872 | To Thomas Hutchinson

    No 49

    Hampstead, Nov 15, 1770

    Dear Sir,

    I now proceed to the other Part of your Letters which I have not before answered — Lord H & Mr P cannot beleive that the Copies of Letters which you mention came out of their Office: however an Enquiry will be made.1 If any particular Letters which could be had nowhere else could be discovered it might afford Means of Detection: but I doubt of there being such. I think you need be under no Apprehension for your Letters: the Impropriety of exposing Governor’s Letters is now well understood; & last Session it was admitted on both Sides; & Copies of Letters were not desired by the Opposition. But Copies of such Papers as were laid before Parliament are as easily obtained as ever.

    I do not remember that you put a Question to me concerning your Salary: I cannot now look over all your Letters to find a single Paragraph, as you dont point out the Time in which such Letter was wrote. If you & the Commissioners are satisfied with the same Explanation of the Order, execute it accordingly, & receive Your Salary to March last & I dare say no Exception will be taken to it.

    I am sorry your Mind was so agitated when you wrote your late Letters, cheifly upon Account of your private Letter to Lord H which has greatly disappointed ^him^; & it is well, if it has not worse Effects.2 There is such a Propensity to avoid Business which will give Trouble, that every thing which will tend to it is laid hold of. I wish your Letter maynt be applied to such a Purpose. It is apparent that the Intention has cooled since the Receipt of your Letter.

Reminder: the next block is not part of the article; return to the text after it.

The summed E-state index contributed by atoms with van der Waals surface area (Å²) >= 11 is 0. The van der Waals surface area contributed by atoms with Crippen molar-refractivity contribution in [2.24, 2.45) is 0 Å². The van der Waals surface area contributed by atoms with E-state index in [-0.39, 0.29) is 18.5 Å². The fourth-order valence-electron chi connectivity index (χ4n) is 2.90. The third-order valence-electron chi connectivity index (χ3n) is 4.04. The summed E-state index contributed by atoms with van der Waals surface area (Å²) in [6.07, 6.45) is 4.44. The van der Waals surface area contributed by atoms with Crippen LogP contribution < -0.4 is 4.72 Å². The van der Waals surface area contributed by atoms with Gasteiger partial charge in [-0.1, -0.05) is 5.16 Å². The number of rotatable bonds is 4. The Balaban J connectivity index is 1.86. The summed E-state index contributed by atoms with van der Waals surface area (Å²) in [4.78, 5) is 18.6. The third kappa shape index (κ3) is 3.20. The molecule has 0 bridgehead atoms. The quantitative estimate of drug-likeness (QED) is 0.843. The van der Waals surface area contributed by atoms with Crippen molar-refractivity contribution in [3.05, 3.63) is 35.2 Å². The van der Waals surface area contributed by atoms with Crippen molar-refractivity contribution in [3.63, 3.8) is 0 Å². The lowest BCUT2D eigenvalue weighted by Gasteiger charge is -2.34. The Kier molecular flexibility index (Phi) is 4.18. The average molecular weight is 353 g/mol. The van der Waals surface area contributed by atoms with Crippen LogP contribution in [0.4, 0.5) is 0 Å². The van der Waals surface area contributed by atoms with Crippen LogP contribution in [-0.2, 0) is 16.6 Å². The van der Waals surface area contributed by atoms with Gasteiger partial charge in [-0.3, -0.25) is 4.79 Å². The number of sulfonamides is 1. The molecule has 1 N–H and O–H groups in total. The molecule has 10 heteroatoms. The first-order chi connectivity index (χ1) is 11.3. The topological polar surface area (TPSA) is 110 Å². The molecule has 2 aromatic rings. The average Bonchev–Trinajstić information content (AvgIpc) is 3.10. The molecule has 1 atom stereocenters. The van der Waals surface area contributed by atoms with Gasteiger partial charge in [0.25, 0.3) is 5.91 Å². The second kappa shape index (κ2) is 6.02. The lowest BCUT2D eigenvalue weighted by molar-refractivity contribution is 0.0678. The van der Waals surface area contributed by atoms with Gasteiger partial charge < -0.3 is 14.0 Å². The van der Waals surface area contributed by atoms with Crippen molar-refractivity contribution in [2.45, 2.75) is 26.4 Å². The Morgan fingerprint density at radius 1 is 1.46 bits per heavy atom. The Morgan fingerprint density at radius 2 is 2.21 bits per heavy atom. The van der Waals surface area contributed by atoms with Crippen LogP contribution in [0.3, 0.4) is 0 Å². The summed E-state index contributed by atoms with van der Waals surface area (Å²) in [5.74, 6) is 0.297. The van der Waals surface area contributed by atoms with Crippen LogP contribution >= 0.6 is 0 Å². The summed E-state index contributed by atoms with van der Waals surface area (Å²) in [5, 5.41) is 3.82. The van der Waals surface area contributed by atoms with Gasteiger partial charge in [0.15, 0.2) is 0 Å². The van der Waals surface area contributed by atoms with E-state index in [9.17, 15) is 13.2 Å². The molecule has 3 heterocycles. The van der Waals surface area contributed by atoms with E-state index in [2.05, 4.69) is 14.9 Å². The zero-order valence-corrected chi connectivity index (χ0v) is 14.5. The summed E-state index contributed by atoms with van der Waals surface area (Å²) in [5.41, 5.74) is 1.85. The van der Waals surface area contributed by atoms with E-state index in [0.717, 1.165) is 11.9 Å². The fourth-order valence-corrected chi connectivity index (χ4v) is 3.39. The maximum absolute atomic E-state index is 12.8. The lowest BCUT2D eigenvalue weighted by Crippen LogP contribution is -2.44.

In a former Letter I wrote only upon Phillips’ Account, who is certainly the cheif Object of a Compensation; tho I am well aware that there are others who want Releif besides him.3 But an Encrease of the Charge & the Number of the Objects must be avoided, as tending to prevent any Releif, being procured. I have thought that a Letter from Lord H to Genl Gage to recommend to him to make Provision for such of them as he can Employ may be of Service; & I will mention it. I still think a Petition from Phillips to the King may be of use: but you must assist him in preparing it.

    The Manner of settling the Command of the Castle so as to make it dependent upon the Government is of great Consequence & must have due Consideration. In the mean time you have happily done the Business so as to prevent any Ill use being made of it in Parliament, where you know this Question has been agitated & will be again.

    The Ministry will have a large Majority in Parliament: on the first day the Party in Opposition in both Houses made a poor hand of it & did not chuse to divide the House, & indeed there was scarce any Question to make a Division upon. But then it must be considered that Geo Greenville was just dead,4 & Lord Chatham was gone into the Country upon the Occasion. But the Opposition will have Power enough to keep continually teizing the Ministry so as to make them afraid of doing many things which ought to be done. The procuring a Lord Keeper (Mr De Grey) is an happy Removal of a great Difficulty.

    I am much obliged to you for your Care in my Sons Business, & am &c.

    His Excell’y Govr Hutchinson.

    L, LbC      BP, 8: 150–151.